Public outcry ended the 2010 use of surveillance cameras in Cal Anderson Park, grounded Seattle Police Department drones and has thrown into question the use of 30 waterfront cameras. That’s a lot of surveillance gear headed for the bargain bin. Wednesday, Seattle’s City Council will consider legislation requiring approval before any similar equipment is acquired again.
“When should a free society allow personal activities that occur in public to come under 24/7 surveillance?” writes City Council member Nick Licata.
Licata wrote about the proposal in his Urban Politics blog.
We must always strive for a balance that provides for safety without compromising the principles of our democracy. To try and best strike that balance, I am proposing legislation that requires departments seeking to acquire certain surveillance equipment to first obtain City Council approval as well as requiring that they develop protocols to be passed by the Council to guide their proper use, including retention, storage, and access of any data that the cameras capture.
The debate over the spy cams includes 2008, when the council voted to authorize a pilot project of 12 cameras in four city parks, including Cal Anderson Park. In 2010, CHS reported on the cameras’ removal, as well as the ongoing battle over the cameras between privacy and civil liberties advocates and city officials who felt the technology helped deter crime in Cal Anderson even though a city auditor’s study said there was no measurable impact from the technology’s placement in the park.
Back then, the city set out to find community members to be part of a citizens’ board to advise on matters of technology and communications. Still, the Seattle Police Department recently installed the 30 cameras along the Seattle waterfront, from Fauntleroy to Golden Gardens.
“The system will not be operated until a thorough public vetting of the system has been completed and the public has provided input,” McGinn said in prepared statement.
Licata says the committee didn’t support the surveillance cameras, which were installed in recreational and residential zones, and doesn’t think similar camera use will be supported in the future.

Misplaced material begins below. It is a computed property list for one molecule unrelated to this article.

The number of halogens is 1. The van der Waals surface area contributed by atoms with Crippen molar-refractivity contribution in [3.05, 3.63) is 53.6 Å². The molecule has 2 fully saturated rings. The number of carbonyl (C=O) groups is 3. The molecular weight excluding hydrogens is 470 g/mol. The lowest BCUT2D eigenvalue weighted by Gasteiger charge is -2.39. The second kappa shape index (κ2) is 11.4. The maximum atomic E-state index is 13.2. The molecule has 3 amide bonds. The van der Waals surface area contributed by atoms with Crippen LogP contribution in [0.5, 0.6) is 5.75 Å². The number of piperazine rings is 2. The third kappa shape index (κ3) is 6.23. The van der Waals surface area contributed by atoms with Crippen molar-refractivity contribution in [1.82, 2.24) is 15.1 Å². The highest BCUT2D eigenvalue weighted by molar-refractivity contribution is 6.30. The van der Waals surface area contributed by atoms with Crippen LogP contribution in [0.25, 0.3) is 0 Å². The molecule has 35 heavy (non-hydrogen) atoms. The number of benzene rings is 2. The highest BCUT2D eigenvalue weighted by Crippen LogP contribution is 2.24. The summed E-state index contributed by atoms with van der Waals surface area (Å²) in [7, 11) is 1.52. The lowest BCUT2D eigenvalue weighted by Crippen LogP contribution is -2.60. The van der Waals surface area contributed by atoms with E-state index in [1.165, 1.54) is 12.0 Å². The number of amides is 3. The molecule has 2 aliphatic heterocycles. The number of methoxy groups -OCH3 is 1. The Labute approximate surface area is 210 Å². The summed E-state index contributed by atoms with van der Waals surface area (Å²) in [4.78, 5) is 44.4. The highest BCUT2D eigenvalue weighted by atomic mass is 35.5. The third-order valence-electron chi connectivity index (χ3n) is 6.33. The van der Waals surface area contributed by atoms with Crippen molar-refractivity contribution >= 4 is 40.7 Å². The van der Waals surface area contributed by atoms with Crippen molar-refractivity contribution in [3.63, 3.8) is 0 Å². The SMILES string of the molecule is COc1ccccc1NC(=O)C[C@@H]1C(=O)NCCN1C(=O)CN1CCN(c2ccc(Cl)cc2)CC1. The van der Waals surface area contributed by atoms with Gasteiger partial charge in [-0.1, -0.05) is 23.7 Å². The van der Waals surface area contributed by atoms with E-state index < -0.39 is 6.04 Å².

If the cameras that are part of the Port Security Surveillance Camera Project have the capacity to deliberately or inadvertently capture the activity of individuals on public or private property, under those circumstances, the legislation that I am working on would require that those cameras would first have to be approved by the Council and the Council would also have to approve protocols for their use. If, on the other hand, they are aimed strictly on infrastructure and the immediate perimeter for security purposes, then my legislation would not apply.
A hearing on the legislation will be held Wednesday afternoon:
Seattle – The Seattle City Council understands the public’s concern with the use of surveillance cameras, whether they are drones or security cameras on the shoreline. On March 6, Councilmembers Nick Licata and Bruce Harrell will introduce new legislation to restrict the use of surveillance equipment unless used under certain circumstances, detailed in the legislation, by the City. The City will have an open and transparent discussion on the use of security cameras throughout the City.
Council Bill 117730 will require all City departments to obtain Council approval prior to acquiring surveillance equipment of any type. It also requires Council review and approval of department protocols for operating the equipment and managing the data collected. The respective department must also proactively conduct outreach in each community in which the department intends to use the equipment.
WHAT: Public Safety, Civil Rights and Technology Committee
WHEN: Wednesday, March 6, 2013, at 2 p.m.
WHERE: Council Chambers, second floor
Seattle City Hall, 600 Fourth Avenue, Seattle 98104
WHO: Councilmember Bruce A. Harrell
Councilmember Nick Licata
Councilmember Mike O’Brien
For an in-depth look at the legislation, check out Capitol Hill privacy advocate Phil Mocek’s analysis here.